• Export Citation
  • Leclerc, M. Y., and Thurtell G. W. , 1990: Footprint prediction of scalar fluxes using a Markovian analysis. Bound.-Layer Meteor., 52 , 247258.

  • Moran, M. S., 1990: A satellite-based approach for evaluation of the spatial distribution of evapotranspiration from agricultural lands. Ph.D. dissertation. University of Arizona, 223 pp.

  • Moran, M. S., Jackson R. D. , Raymond L. H. , Gay L. W. , and Slater P. N. , 1989: Mapping surface energy balance components by combining LandSat Thematic Mapper and ground-based meteorological data. Remote Sens. Environ., 30 , 7787.

    • Crossref
    • Search Google Scholar
    • Export Citation
  • Morse, A., Allen R. G. , Tasumi M. , Kramer W. J. , Trezza R. , and Wright J. L. , 2001: Application of the SEBAL methodology for estimating evapotranspiration and consumptive use of water through remote sensing. Idaho Department of Water Resources and University of Idaho, Department of Biological and Agricultural Engineering Final Report to the Raytheon Systems Company and the Earth Observation System Data and Information System Project, 142 pp.

  • Neale, C. M. U., and Crowther B. , 1994: An airborne multispectral video/radiometer remote sensing system: Development and calibration. Remote Sens. Environ., 49 , 187194.

    • Crossref
    • Search Google Scholar
    • Export Citation
  • Neale, C. M. U., Hipps L. E. , Prueger J. H. , Kustas W. P. , Cooper D. I. , and Eichinger W. E. , 2001: Spatial mapping of evapotranspiration and energy balance components over riparian vegetation using airborne remote sensing. Proceedings of the Remote Sensing and Hydrology 2000 Symposium, M. Owe et al., Eds., IAHS, Publication 267, 311–315.

  • Qi, J., and Coauthors, 1998: Estimation of evapotranspiration over the San Pedro riparian area with remote sensing and in situ measurements. Special Symp. on Hydrology, Phoenix, AZ, Amer. Meteor. Soc., CD-ROM, 1.13.

  • Rondeaux, G., Steven M. , and Baret F. , 1996: Optimisation of soil-adjusted vegetation indices. Remote Sens. Environ., 55 , 95107.

  • Schmid, H. P., 1994: Source areas for scalars and scalar fluxes. Bound.-Layer Meteor., 67 , 293318.

  • Sundararaman, S., and Neale C. M. U. , 1997: Geometric calibration of the USU videography system. Workshop on Videography and Color Photography for Resource Assessment, Proc. of the 16th Biennial Workshop, Bethesda, MD, American Society for Photogrammetry and Remote Sensing.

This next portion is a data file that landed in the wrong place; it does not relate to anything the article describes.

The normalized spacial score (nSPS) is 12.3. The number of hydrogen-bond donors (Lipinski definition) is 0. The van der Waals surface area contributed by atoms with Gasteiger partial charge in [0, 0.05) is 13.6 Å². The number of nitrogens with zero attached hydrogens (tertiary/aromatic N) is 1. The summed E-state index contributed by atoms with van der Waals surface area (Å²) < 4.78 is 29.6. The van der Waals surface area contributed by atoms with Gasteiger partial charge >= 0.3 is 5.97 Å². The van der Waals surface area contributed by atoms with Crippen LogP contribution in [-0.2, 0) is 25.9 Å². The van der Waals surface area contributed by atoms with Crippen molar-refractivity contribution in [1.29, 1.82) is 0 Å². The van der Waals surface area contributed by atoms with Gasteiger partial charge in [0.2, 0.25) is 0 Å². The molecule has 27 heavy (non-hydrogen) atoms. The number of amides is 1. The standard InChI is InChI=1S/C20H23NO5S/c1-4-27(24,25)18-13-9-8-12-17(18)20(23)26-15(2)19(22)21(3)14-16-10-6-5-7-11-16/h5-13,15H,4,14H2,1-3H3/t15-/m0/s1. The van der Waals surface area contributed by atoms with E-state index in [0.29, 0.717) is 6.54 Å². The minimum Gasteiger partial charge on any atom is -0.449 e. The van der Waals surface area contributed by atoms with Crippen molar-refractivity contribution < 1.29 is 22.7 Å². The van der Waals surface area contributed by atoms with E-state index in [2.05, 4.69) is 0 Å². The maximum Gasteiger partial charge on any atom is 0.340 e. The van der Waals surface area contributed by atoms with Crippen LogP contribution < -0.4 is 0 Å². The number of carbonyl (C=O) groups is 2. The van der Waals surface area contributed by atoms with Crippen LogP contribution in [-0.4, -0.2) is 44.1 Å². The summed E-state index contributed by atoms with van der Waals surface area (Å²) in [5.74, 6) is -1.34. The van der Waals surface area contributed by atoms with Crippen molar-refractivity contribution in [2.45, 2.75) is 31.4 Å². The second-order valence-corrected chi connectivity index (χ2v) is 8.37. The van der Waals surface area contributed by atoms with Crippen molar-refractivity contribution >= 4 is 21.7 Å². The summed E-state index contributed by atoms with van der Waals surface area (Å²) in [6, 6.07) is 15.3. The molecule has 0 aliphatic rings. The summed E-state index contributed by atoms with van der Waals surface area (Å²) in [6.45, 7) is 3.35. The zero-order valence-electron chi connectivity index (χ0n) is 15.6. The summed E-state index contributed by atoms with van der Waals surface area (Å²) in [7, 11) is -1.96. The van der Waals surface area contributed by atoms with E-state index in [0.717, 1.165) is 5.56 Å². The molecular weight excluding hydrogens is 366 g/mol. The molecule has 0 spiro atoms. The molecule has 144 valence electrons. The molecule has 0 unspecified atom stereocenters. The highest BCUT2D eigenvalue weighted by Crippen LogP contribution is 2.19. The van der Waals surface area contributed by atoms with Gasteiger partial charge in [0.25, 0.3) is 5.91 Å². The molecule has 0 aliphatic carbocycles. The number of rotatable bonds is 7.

• Twine, T. E., and Coauthors, 2000: Correcting eddy-covariance flux underestimates over a grassland. Agric. For. Meteor., 103 , 229317.

    • Search Google Scholar
    • Export Citation
  • Watts, C., Chehbouni A. , Kerr Y. H. , Bruin H. , Hartogensis O. , and Rodriguez J. , 1998: Sensible heat flux estimates using AVHRR and scintillometer data over grass and mesquite in Northwest Mexico. Special Symp. on Hydrology, Phoeniz, AZ, Amer. Meteor. Soc., CD-ROM, 2.5.

  • Weaver, H. L., 1990: Temperature and humidity flux-variance relations determined by one-dimensional eddy correlation. Bound.-Layer Meteor., 53 , 7791.

    • Crossref
    • Search Google Scholar
    • Export Citation
  • Wenbin, M., and Coauthors, 2004: A scheme for pixel-scale aerodynamic surface temperature over hilly land. Adv. Atmos. Sci., 21 , 125131.

Fig. 1.
Fig. 1.

Flux tower field locations marked by squares over mosaicked airborne three-band reflectance imagery acquired during the regional flight of 1 Jul 2002 (DOY 182).

Citation: Journal of Hydrometeorology 6, 6; 10.1175/JHM467.1

Fig. 2.
Fig. 2.

(left) A three-band (NIR, RED, GREEN) false color reflectance image and (right) a surface temperature image for stations 15 and 16 on DOY 189.

Citation: Journal of Hydrometeorology 6, 6; 10.1175/JHM467.1

Fig. 3.
Fig. 3.

FSAM footprint (left) lateral and (right) plan view for flux station 15.1 (corn) under unstable atmospheric conditions of DOY 182.

Citation: Journal of Hydrometeorology 6, 6; 10.1175/JHM467.1

Fig. 4.
Fig. 4.

FASOWG footprint (left) lateral and (right) plan view for station 15.1 on DOY 182.

Citation: Journal of Hydrometeorology 6, 6; 10.1175/JHM467.1

Fig. 5.
Fig. 5.

FSAM (longer) and FASOWG (shorter) footprint AOIs for stations 15.1 and 15.2 in the cornfield, oriented according to average wind direction and laid over the LAI imagery of DOY 182. LAI values reported in m2 m−2. The stars show the station locations, station 15.1 to the east and station 15.2 to the west.

Citation: Journal of Hydrometeorology 6, 6; 10.1175/JHM467.1

Fig. 6.
Fig. 6.

Distributed energy balance components for stations 15.1, 15.2 (corn), and 16.1 (soybean) (stations marked by the red square symbol in front of the FTP), at 1221 LST DOY 182. FSAM AOI polygons overlaid on the images. Legend units in W m−2.

Citation: Journal of Hydrometeorology 6, 6; 10.1175/JHM467.1

Fig. 7.
Fig. 7.

Airborne- vs ground-measured surface temperature comparison.

Citation: Journal of Hydrometeorology 6, 6; 10.1175/JHM467.1

Fig. 8.
Fig. 8.

Soil heat flux logarithmic curve fitting.

Citation: Journal of Hydrometeorology 6, 6; 10.1175/JHM467.1

Fig. 9.
Fig. 9.

Comparison of the remote sensing soil heat flux estimates with measured values. The subscript (e) stands for “estimated” and (C) for the FSAM FTP weighting/integrating method.

Citation: Journal of Hydrometeorology 6, 6; 10.1175/JHM467.1

Fig. 10.
Fig. 10.

Comparison of RS estimation of aerodynamic temperature against inverted values from measured H.

Citation: Journal of Hydrometeorology 6, 6; 10.1175/JHM467.1

Fig. 11.
Fig. 11.

Surface aerodynamic resistance model predictions compared to inverted aerodynamic resistance using H closure (rah_c).

Citation: Journal of Hydrometeorology 6, 6; 10.1175/JHM467.1

Fig. 12.
Fig. 12.

Comparison of RS estimates of H vs measured values adjusted for closure.

Citation: Journal of Hydrometeorology 6, 6; 10.1175/JHM467.1

Fig. 13.
Fig. 13.

Comparison of RS estimates of Rn (Rn_e), integrated with the FSAM FTP, vs measured values.